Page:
What Rwanda taught me

Alena Underwood

Hang on for a minute...we're trying to find some more stories you might like.


Email This Story






Here’s a little fun fact about me: I’m really bad at checking my emails. So, when Mr. Asoluka sent information to my class grade about an upcoming trip to Kigali, Rwanda, I was the one who almost missed it. I can confidently say that this trip changed my life for the better. Thinking back on it, the thought of nearly having missed out on it because I don’t regularly open First Class gives me the chills. I may now regularly check my email… maybe.

During this trip, six Horace Mann students (including a recent graduate), Ms. Screen, Mr. Asoluka, and I worked at a summer camp called Turi Kumwe which translates to “we are together.” On a daily basis, we each taught two 2.5 hour classes for students ranging from ages 6 to 20 years old (classes such as robotics, soccer, English, dance, and art). On the last day of camp, there was a giant performance showcase for the campers’ families where each class performed something that they had learned during their two-week session at Turi Kumwe. Since I taught choir and songwriting, my students performed songs that they had either written or were taught to sing. But regardless of what they may have learned, I feel as if I actually learned equally, if not more, from them and this embodies the incredible and unforgettable opportunity of being with the people of Rwanda.

The Rwandan genocide took place in 1994. After all the tragedy and loss of life that occurred, the Rwandan people came together and choose to move forward in order to make Rwanda a better place for all. Because the genocide was so recent, its effects are still present and very evident. There was one, likely unintended, result of the genocide that moved me the most and will resonate with me for as long as I live. Because the Rwandan people united in an effort to ensure that history would not repeat itself, their sense of community is profound- stronger than anything I’ve ever seen before. People there take care of one another whether they are a family member or a complete stranger.

As an American (especially a New Yorker), I anticipated people to be distant, and that I would have been expected to initiate all conversations; however this couldn’t have been farther from the truth. Within minutes of being in the camp, I had at least four children holding my hands, smiling at me, trying to introduce themselves, and teaching me how to join their play games. Even with the language barrier, they were insistent on making a connection – on bringing me into their community, their fold.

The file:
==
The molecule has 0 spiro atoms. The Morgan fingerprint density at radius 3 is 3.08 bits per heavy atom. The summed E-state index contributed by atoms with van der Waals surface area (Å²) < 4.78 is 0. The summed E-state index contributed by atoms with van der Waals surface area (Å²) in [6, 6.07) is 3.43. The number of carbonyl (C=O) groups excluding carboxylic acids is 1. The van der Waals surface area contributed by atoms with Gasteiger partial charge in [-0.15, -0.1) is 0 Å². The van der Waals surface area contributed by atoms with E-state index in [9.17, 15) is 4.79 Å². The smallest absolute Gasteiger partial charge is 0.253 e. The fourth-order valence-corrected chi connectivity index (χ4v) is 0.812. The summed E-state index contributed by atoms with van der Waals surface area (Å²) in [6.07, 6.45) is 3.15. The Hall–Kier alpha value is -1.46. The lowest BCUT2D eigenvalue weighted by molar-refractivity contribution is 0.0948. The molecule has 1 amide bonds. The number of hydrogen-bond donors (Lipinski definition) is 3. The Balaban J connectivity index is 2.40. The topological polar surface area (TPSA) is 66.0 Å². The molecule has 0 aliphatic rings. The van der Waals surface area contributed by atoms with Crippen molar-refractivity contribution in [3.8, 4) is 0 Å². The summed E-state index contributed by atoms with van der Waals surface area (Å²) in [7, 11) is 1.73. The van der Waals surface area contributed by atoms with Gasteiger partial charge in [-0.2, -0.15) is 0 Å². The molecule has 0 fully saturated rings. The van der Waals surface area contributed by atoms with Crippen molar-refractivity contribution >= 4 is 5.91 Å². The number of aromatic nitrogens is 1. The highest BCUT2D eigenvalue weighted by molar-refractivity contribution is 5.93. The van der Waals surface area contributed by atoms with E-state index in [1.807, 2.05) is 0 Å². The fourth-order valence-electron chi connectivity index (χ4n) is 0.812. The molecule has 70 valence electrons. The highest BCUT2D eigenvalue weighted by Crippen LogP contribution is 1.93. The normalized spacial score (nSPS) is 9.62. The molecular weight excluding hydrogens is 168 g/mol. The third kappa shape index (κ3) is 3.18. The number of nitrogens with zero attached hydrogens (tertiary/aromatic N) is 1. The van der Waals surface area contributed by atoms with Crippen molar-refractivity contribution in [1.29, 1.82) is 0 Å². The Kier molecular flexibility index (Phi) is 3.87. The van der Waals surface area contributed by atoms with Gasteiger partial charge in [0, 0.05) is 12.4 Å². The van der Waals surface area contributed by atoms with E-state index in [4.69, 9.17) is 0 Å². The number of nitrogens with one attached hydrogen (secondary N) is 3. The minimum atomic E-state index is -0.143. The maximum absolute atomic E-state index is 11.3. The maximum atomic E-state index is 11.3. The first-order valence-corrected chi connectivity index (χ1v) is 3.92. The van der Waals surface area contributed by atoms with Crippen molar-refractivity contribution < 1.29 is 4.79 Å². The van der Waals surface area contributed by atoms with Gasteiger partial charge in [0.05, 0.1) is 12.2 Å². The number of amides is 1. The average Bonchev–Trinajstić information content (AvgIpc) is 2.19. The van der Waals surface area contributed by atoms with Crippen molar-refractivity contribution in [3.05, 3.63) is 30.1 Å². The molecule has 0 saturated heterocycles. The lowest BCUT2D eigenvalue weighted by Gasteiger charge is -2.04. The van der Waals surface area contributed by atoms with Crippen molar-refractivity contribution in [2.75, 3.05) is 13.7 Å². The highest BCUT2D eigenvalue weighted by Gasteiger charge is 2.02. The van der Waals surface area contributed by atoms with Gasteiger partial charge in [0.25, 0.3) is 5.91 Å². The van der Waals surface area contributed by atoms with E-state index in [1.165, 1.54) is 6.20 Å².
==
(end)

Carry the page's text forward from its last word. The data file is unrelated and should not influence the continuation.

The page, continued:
This sense of community, a sense of authentic belonging, of being “a people,” is amazing given the roots of the genocide. This feeling of being one is something that is sorely missing in America. Rwandans understand the importance of creating oneness rather than division. I am immensely grateful that I was able to go on this trip with Horace Mann and see such an extraordinary example of togetherness and solidarity in an incredibly beautiful country. We, in the United States, could learn tremendously from their actions.

Of the many things that venturing on this trip taught me, the most important thing was the significance of community. In NYC, each of us tends to be in our own little bubble and our sense of “community” is usually limited to immediate family and peers. In Rwanda, I learned and adopted the principle that even strangers can have a connection just by being human and on this earth together. Being in Rwanda and experiencing that every day changed my perspective, and returning home was definitely difficult. To come back to the US and no longer feel what I had internalized on a daily basis for close to three weeks, to no longer sense that belongingness was tough and grueling- even more than the 22-hour travel back to JFK airport.

I left Rwanda wishing that the same perception of community could manifest itself here in the United States, in my home. I hope that our individualized mindset changes so that we learn to properly value one another. I know that it probably won’t happen in my lifetime, but I can only aspire to make it my work going forward so that our future generations unite even if it’s only a fraction of what the Rwandan people have done.